Matt Yglesias notes that the city of Seattle is putting up $4 million to subsidize the operations of a downtown public parking garage. This is on top of $1.5 million the city already lent the garage last year. Apparently, when one subsidy wasn't enough to create sufficient demand for the parking spaces, a second was thought a good idea. An even worse example of this kind of government subsidization occurred in the Bronx, where the government paved over neighborhood baseball diamonds to facilitate heavily subsidized parking garages for the new Yankee stadium (even though it is smaller than the old one). Just as in Seattle, the city is going to lose a fortune on this, as very predictably not very many people want to pay $35 to park near a stadium serviced by two subway lines, a commuter railroad, and numerous cheaper parking alternatives. Why New York City taxpayers should be paying to provide parking spaces for some the wealthiest Yankee fans was always unclear. If the market can't support the expensive spaces the only thing that might be hurt is the bottom line of one of the wealthiest teams in professional sports, which can build its own parking garages if it wants. Indeed, the garage (which sits half empty even on game nights) is losing so much money that there might be a happy ending, with the useless parking garages bulldozed and the land put to a productive use instead.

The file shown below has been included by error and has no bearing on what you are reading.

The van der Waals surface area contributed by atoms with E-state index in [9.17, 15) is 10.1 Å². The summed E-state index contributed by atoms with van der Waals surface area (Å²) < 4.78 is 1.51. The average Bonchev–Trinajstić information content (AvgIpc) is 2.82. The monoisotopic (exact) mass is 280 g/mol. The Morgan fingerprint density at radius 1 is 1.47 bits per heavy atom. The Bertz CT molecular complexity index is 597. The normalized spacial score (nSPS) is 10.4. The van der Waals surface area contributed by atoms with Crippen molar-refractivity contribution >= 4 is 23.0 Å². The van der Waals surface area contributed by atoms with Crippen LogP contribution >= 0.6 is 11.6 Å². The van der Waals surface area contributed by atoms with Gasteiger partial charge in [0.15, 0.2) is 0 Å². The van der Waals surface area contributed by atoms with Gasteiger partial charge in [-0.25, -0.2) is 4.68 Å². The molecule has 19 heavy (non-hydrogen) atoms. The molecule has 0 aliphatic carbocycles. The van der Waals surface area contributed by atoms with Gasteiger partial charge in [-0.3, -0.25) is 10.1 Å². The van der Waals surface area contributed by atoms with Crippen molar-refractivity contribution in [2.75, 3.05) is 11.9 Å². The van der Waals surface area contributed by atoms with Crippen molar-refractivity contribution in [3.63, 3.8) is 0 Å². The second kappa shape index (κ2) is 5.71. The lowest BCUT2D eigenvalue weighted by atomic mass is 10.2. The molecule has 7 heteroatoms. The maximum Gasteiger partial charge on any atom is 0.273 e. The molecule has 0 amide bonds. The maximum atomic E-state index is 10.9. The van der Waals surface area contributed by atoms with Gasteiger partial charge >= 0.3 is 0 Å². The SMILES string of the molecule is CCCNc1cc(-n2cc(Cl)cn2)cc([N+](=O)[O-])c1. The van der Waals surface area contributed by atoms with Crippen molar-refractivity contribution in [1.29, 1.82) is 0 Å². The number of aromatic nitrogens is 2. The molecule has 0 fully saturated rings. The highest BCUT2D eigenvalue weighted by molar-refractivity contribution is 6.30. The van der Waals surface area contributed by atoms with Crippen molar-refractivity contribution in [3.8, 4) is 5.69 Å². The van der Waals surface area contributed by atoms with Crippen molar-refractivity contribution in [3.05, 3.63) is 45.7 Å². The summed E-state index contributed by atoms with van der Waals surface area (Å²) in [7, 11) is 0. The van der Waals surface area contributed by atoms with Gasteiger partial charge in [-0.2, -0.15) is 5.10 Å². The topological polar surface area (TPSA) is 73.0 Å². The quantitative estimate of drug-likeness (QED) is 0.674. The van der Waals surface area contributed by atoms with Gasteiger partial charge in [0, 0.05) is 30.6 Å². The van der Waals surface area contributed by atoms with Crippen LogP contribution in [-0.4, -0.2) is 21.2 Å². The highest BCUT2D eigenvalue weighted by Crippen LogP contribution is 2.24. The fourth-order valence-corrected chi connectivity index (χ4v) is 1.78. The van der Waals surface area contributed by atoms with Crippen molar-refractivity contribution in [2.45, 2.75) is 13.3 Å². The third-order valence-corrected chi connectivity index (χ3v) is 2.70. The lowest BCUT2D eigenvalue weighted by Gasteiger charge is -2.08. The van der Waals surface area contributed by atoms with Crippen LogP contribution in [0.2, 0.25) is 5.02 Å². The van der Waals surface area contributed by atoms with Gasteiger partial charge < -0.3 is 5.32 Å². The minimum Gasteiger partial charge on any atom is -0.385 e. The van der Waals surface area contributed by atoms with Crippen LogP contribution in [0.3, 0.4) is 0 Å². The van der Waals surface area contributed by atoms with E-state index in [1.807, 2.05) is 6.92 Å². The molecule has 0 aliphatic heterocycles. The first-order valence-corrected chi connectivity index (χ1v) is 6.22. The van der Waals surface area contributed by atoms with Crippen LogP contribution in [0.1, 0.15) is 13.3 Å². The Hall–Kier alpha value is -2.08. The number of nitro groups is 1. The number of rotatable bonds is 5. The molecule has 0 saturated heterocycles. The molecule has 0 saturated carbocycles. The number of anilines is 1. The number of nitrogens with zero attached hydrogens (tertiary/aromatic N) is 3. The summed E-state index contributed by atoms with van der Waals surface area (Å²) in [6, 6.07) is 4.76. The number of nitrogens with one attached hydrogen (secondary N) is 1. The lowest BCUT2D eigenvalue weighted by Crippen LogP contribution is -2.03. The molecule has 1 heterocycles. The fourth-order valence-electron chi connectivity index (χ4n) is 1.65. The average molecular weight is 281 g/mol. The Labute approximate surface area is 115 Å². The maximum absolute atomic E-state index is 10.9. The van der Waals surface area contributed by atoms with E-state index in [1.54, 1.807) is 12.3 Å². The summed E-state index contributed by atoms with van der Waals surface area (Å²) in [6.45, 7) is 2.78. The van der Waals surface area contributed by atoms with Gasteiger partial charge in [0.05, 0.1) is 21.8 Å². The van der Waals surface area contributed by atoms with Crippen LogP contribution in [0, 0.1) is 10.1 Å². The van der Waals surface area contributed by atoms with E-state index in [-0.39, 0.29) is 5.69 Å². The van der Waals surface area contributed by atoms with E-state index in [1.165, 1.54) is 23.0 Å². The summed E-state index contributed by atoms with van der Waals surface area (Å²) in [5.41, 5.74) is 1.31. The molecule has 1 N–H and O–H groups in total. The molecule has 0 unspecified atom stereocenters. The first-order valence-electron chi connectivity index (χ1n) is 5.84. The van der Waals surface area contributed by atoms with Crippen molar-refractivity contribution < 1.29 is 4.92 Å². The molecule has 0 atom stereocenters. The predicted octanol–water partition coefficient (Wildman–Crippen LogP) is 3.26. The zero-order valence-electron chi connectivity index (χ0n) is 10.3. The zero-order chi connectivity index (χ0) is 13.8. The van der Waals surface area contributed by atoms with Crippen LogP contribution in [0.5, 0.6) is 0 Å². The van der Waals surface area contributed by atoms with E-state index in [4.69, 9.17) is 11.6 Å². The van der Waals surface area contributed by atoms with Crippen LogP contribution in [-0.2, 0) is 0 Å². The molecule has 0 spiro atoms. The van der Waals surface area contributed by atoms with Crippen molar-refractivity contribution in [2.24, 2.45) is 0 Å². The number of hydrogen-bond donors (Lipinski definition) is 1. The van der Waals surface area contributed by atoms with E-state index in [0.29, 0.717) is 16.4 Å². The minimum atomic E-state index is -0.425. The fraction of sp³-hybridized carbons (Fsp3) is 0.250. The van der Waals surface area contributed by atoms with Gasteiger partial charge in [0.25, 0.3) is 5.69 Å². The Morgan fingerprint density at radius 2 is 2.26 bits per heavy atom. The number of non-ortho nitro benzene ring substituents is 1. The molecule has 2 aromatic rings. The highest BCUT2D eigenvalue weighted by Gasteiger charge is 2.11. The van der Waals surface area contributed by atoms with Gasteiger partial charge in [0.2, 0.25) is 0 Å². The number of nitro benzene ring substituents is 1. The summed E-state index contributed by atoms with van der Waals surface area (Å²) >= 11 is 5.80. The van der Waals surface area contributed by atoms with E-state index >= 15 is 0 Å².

Unfortunately, Matt is also right that failed subsidies for companies that are damaging to the environment -- encouraging driving versus taking public transportation -- will get a fraction of the attention that failed subsidies for companies that are attempting to help the environment have.